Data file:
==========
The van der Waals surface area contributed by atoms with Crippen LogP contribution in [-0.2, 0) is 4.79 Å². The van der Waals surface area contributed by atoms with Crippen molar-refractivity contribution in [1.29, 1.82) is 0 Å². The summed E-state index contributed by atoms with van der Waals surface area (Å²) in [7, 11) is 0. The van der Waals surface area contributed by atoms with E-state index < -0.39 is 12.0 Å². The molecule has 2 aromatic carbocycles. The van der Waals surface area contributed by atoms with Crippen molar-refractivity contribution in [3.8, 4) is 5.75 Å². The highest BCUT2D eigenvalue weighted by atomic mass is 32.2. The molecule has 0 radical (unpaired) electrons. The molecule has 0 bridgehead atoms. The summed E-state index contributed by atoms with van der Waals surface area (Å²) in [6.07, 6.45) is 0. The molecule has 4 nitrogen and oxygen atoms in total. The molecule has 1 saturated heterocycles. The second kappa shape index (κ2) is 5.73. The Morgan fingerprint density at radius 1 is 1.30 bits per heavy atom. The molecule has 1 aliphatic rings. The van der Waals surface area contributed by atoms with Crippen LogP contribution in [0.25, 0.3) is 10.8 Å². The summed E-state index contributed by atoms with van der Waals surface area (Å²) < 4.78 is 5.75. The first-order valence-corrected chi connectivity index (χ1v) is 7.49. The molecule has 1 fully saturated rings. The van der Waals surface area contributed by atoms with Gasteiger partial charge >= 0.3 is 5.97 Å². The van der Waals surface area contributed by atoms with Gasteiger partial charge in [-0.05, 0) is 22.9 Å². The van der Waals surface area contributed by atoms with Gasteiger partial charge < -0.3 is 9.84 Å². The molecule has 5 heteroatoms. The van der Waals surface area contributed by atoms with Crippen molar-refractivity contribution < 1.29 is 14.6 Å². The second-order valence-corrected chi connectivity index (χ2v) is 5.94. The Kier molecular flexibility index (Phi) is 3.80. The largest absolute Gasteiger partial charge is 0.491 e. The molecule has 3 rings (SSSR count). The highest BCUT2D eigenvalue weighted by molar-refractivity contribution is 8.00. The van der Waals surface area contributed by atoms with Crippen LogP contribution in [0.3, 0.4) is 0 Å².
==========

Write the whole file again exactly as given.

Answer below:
The van der Waals surface area contributed by atoms with Crippen LogP contribution in [-0.2, 0) is 4.79 Å². The van der Waals surface area contributed by atoms with Crippen molar-refractivity contribution in [1.29, 1.82) is 0 Å². The summed E-state index contributed by atoms with van der Waals surface area (Å²) in [7, 11) is 0. The van der Waals surface area contributed by atoms with E-state index < -0.39 is 12.0 Å². The molecule has 2 aromatic carbocycles. The van der Waals surface area contributed by atoms with Crippen molar-refractivity contribution in [3.8, 4) is 5.75 Å². The highest BCUT2D eigenvalue weighted by atomic mass is 32.2. The molecule has 0 radical (unpaired) electrons. The molecule has 0 bridgehead atoms. The summed E-state index contributed by atoms with van der Waals surface area (Å²) in [6.07, 6.45) is 0. The molecule has 4 nitrogen and oxygen atoms in total. The molecule has 1 saturated heterocycles. The second kappa shape index (κ2) is 5.73. The Morgan fingerprint density at radius 1 is 1.30 bits per heavy atom. The molecule has 1 aliphatic rings. The van der Waals surface area contributed by atoms with Crippen LogP contribution in [0.25, 0.3) is 10.8 Å². The summed E-state index contributed by atoms with van der Waals surface area (Å²) < 4.78 is 5.75. The first-order valence-corrected chi connectivity index (χ1v) is 7.49. The molecule has 1 fully saturated rings. The van der Waals surface area contributed by atoms with Gasteiger partial charge >= 0.3 is 5.97 Å². The van der Waals surface area contributed by atoms with Gasteiger partial charge in [-0.05, 0) is 22.9 Å². The van der Waals surface area contributed by atoms with Gasteiger partial charge < -0.3 is 9.84 Å². The molecule has 5 heteroatoms. The van der Waals surface area contributed by atoms with Crippen molar-refractivity contribution < 1.29 is 14.6 Å². The second-order valence-corrected chi connectivity index (χ2v) is 5.94. The Kier molecular flexibility index (Phi) is 3.80. The largest absolute Gasteiger partial charge is 0.491 e. The molecule has 3 rings (SSSR count). The highest BCUT2D eigenvalue weighted by molar-refractivity contribution is 8.00. The van der Waals surface area contributed by atoms with Crippen LogP contribution in [0.3, 0.4) is 0 Å².